IntroductionYifeng Sun and Chris SongChapter 1Painted in Oil, Composed in Ink: Late Qing Ekphrastic Poetry and the Encounter with Western-Style PaintingFrederik H. GreenChapter 2Incivility Incarnate: the Westerners of Wenming xiaoshiStephen J. RoddyChapter 3The Dramatization of Characterization in the Literary Translations of the 1910s in China: A Case Study of Zhou Shoujuan's Translations of Western FictionDechao LiChapter 4Spilled Ink: Woodblock Print Artists and Lu Xun's Literary and Theoretical TranslationsElizabeth EmrichChapter 5Between Orality and Visuality: Translating "Radio Stories" into Popular Cantonese FilmsLunpeng MaChapter 6Translation as Weapons in the War of Ideas: English, Russian and Chinese Translation of "Li Sao" in the 1950sXiaolu MaChapter 7Local Intersections: Cultural Translation in Liu YichangHeidi Yu HuangChapter 8Dog Barking at the Moon: Transcreation of a Meme in Art and PoetryCosima BrunoChapter 9Translationese as Dissent: The Use of Translationese in Zhang Chengzhi's History of the Soul and Yan Lianke's The Four BooksJessica YeungChapter 10Translating Chinese ModernityYifeng SunIndex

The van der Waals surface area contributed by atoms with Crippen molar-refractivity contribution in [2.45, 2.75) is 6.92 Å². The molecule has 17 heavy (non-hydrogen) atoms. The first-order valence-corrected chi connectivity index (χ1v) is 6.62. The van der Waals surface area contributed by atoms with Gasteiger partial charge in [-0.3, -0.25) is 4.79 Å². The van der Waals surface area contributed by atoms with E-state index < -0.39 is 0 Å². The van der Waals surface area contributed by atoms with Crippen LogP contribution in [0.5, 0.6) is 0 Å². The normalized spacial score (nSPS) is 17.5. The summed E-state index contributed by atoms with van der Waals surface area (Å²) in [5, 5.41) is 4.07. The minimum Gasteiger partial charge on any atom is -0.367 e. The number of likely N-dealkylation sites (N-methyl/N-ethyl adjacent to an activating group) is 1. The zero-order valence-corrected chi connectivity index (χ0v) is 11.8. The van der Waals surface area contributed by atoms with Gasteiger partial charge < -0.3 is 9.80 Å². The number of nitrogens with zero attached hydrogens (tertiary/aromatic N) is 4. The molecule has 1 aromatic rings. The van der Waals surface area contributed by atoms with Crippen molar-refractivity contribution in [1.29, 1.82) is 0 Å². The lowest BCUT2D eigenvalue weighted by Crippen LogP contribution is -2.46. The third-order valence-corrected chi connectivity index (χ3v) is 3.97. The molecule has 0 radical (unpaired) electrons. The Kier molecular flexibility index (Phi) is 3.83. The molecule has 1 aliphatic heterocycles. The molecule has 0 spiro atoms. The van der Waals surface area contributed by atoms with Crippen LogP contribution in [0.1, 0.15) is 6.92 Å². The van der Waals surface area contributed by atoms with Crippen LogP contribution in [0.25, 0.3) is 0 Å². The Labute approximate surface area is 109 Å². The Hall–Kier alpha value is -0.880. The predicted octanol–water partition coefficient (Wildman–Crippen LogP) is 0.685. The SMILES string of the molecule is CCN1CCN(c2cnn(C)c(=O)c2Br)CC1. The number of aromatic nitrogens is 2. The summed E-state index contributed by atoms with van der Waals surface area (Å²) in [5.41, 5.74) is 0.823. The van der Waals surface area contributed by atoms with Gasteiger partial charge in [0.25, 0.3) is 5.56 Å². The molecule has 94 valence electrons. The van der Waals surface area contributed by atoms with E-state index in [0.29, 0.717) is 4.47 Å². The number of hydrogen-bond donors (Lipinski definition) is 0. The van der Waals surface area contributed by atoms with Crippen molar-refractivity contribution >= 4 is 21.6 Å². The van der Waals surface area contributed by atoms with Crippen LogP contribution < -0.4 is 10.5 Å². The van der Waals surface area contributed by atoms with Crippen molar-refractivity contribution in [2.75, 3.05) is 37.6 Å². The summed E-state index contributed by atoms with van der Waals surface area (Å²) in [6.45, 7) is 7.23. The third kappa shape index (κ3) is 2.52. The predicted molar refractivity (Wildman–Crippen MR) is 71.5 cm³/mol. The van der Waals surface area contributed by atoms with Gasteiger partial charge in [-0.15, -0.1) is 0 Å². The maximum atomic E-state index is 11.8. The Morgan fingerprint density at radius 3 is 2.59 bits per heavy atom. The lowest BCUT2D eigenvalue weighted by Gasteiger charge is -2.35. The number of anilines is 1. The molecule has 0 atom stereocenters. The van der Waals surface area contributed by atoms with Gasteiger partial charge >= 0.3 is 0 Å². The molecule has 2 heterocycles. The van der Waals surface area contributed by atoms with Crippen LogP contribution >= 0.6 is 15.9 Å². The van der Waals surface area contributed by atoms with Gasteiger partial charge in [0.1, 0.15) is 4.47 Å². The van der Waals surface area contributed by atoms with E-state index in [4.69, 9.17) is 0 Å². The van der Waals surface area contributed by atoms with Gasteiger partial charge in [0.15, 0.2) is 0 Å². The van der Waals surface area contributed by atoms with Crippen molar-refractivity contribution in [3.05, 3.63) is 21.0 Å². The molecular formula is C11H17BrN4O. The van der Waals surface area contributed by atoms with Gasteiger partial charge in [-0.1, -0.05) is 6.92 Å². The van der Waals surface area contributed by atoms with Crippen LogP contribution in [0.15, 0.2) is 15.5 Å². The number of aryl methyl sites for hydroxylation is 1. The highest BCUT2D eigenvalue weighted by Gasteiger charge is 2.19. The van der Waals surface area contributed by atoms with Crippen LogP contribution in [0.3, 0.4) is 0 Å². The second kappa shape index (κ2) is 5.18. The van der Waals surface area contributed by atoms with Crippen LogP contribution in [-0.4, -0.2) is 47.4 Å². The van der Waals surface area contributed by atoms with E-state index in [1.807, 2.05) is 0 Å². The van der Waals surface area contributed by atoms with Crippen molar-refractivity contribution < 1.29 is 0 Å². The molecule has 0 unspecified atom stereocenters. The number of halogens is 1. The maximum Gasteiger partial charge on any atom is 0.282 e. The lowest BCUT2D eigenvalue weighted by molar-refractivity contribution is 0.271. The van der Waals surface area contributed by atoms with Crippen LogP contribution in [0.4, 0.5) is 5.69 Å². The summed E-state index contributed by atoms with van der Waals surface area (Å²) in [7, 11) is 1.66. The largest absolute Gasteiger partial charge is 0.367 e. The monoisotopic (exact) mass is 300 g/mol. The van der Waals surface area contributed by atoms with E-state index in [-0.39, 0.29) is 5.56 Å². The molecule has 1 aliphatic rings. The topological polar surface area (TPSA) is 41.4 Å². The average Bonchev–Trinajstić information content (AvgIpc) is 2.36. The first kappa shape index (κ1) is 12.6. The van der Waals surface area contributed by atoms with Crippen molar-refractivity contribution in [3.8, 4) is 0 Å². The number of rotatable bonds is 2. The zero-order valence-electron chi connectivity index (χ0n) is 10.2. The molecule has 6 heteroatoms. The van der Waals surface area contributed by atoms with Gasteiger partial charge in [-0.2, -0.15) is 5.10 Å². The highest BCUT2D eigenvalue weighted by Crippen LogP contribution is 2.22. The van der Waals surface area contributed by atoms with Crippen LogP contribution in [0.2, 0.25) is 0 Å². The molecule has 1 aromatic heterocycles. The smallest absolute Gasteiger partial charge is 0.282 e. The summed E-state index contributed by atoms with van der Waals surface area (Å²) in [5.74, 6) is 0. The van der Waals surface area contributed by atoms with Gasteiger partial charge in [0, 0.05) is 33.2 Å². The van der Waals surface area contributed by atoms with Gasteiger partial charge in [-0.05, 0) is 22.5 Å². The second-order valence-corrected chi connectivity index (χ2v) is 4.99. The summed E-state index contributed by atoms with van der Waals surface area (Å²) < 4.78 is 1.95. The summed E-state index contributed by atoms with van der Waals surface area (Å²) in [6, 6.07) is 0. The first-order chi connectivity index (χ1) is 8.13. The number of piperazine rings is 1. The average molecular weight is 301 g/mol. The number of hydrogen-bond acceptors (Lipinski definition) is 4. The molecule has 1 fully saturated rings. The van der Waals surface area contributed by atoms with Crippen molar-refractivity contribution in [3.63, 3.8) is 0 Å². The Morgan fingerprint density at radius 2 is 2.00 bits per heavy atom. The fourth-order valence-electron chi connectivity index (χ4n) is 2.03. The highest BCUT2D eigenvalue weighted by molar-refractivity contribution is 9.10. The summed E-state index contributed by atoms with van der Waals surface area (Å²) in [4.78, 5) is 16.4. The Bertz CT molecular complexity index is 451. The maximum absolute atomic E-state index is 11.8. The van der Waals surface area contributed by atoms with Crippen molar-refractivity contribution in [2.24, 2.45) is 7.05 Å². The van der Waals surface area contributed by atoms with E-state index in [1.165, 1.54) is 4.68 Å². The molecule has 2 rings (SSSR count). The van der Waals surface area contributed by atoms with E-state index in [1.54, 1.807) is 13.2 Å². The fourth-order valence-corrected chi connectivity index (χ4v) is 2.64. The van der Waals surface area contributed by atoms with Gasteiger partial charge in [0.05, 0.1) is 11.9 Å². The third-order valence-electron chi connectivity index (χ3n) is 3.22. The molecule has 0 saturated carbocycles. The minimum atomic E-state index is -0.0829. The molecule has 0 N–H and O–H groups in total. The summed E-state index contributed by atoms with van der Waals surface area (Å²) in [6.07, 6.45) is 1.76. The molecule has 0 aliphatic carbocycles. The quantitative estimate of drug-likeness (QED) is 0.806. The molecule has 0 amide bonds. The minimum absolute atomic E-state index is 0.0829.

Yifeng Sun is Chair Professor of Translation Studies and Head of the English Department at the University of Macau and is formerly Dean of the Faculty of Arts and Director of the Centre for Humanities Research at Lingnan University, Hong Kong, and Honorary Professor at the University of Queensland, Australia. He is the author of Translating Foreign Otherness (2017), Cultural Translation (2016), Cultural Exile and Homeward Journey (2005), Perspective, Interpretation and Culture (2nd edition, 2006) and Fragmentation and Dramatic Moments (2002); editor or co-editor of Translation and Academic Journals (2015) and Translation, Globalisation and Localisation (2008). His articles have appeared in such international journals as Modern Language Quarterly, Babel, Across Languages and Cultures, Perspectives, ARIEL: A Review of International English Literature, Journal of Multicultural Discourses, Neohelicon, European Review, Derrida Today, and TELOS.Chris Song is an academic journal editor at the Centre for Humanities Research, Lingnan University, Hong Kong. His research interests include literary translation, modern Chinese literature, and Hong Kong literature. He has given lectures and seminars about poetry writing and translation at the universities in San Francisco, California, Columbia, Missouri, Hong Kong, Macao, Taipei, Guangzhou, Barcelona, Canberra, and Bangkok. Apart from academic work, Song has published four collections of poetry and more than 20 volumes of poetry translation.